Thompson’s pride is understandable, as is the White Sox’ half of the decision, given that the 40-man roster has nine other right-handed relievers.
Anthony Castrovince looks back at Tampa Bay’s successful deployment of an opener, in which the Rays lowered their ERA by nearly run after introducing the concept for the first of 55 times on May 19. From here, the biggest question is whether teams will embrace this as a viable primary objective, and not a fallback option for when a team can’t field five credible starters.
- The Passion of Mike Piazza: How the midlife crises of a baseball Hall of Fame led to the demise of a 100-year-old Italian soccer club — The Athletic
The emergence of this story reminded me that I was briefly captivated in March by the sight of a furious Mike Piazza banging on a table while arguing about his soccer club’s soccer stadium deal. I’d forgotten about it, but Robert Andrew Powell’s story recapping Piazza’s brief, disastrous tenure as a Serie C soccer club owner brought it back to the fore, and it’s worth your time
Let me be the first to say that I believe in Gavin Sheets. I would hold onto him and give him time to develop that game power.
Letting the Blue Jays pay Tulowitzki to be a right-handed corner IF/OF/DH/DL supersub has appeal for the Sox, sure.
I don’t think the Rays’ opener approach becomes a first choice any more than the Royals’ mediocre rotation/elite bullpen approach caught on, or the Rays’ deliberately building a platoon roster of supersubs around Zobrist did. What I’m curious about is a) whether dark horse teams can consistently arbitrage their way to the World Series with these marginal strategies and b) how player compensation changes.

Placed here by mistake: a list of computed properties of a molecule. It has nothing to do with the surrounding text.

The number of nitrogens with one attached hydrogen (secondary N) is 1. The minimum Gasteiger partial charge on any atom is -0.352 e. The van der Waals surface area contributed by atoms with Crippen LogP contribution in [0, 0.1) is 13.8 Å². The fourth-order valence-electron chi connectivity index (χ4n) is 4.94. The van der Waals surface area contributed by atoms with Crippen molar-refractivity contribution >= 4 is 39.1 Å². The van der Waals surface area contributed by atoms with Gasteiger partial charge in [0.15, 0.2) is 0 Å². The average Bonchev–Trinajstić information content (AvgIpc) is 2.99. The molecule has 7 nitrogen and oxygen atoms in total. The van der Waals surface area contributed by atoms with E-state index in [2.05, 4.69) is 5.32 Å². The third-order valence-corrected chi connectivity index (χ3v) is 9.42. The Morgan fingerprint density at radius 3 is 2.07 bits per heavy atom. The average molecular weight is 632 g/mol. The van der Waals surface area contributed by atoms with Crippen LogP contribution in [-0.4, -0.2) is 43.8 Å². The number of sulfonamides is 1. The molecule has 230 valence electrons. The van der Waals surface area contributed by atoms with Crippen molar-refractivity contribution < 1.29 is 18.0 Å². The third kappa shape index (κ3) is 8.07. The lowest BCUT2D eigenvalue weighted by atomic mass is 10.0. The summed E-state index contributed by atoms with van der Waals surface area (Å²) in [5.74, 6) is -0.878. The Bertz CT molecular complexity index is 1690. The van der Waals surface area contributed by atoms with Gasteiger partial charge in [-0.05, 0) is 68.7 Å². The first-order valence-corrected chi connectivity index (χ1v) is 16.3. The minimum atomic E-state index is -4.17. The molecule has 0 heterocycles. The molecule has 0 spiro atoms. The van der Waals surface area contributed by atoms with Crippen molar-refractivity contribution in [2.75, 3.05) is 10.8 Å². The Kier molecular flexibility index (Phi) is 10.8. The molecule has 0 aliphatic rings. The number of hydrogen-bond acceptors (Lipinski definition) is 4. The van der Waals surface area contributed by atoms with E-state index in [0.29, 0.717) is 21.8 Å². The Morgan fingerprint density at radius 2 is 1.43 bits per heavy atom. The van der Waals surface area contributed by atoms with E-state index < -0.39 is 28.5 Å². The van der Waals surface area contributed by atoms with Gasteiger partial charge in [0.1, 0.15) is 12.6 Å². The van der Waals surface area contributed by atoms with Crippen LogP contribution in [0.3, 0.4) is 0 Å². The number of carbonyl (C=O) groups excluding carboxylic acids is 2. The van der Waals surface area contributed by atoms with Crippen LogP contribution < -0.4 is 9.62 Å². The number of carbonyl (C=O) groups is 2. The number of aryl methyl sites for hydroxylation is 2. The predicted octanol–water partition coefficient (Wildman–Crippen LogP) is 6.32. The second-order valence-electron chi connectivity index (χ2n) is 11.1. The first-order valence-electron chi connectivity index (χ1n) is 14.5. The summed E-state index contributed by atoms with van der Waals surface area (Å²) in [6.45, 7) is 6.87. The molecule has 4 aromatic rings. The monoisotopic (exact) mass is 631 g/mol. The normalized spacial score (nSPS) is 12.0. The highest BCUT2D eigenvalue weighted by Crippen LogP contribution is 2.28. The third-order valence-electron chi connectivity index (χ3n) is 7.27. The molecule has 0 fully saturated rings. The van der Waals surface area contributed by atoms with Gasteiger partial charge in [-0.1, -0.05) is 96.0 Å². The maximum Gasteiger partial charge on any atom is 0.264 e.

Taking them in reverse order: are openers less valuable than high leverage relievers? Are the long-men more valuable than Millers/Haders?
As for adoption: are the arbitrage strats something rebuilding teams can deploy as a bridge to competitiveness without sustained tanking? Maybe the Sox could’ve protected Danks, Shields, and Giolito more by deploying Robertson, Kahnle and the bullpen differently. A league where there are 5-10 teams trying to outsmart 10 mediocre teams and 10 frontrunners is a lot more interesting than one where a third of the league are committed to being punching bags.
The issue is that, with 11 suitors, Tulo can just pick whoever will give him the chance for SS reps or everyday playing. Would be excellent as a low-risk, high-ceiling 3B option if they miss out on Manny though.
Tulo is done in my opinion. He just can’t get healthy. Tulo’s problem is just not one thing. It’s a mix of maladies.
To sum up:
During his 12-year career, he’s suffered a broken wrist, dealt with a chronic groin injury, endured broken ribs, underwent surgery to repair a torn labrum in his left hip, cracked his left shoulder blade, strained a hamstring, and now is dealing with pain in his feet that won’t allow him to run.
I follow the Bluejays and it was disheartening to see how incredibly fragile Tulo is
Casey Rogowski. Blast from the past.
Merry Christmas everybody.
I was thinking of Ross Gload when I read the Sheets article. I still have high hopes for Sheets though.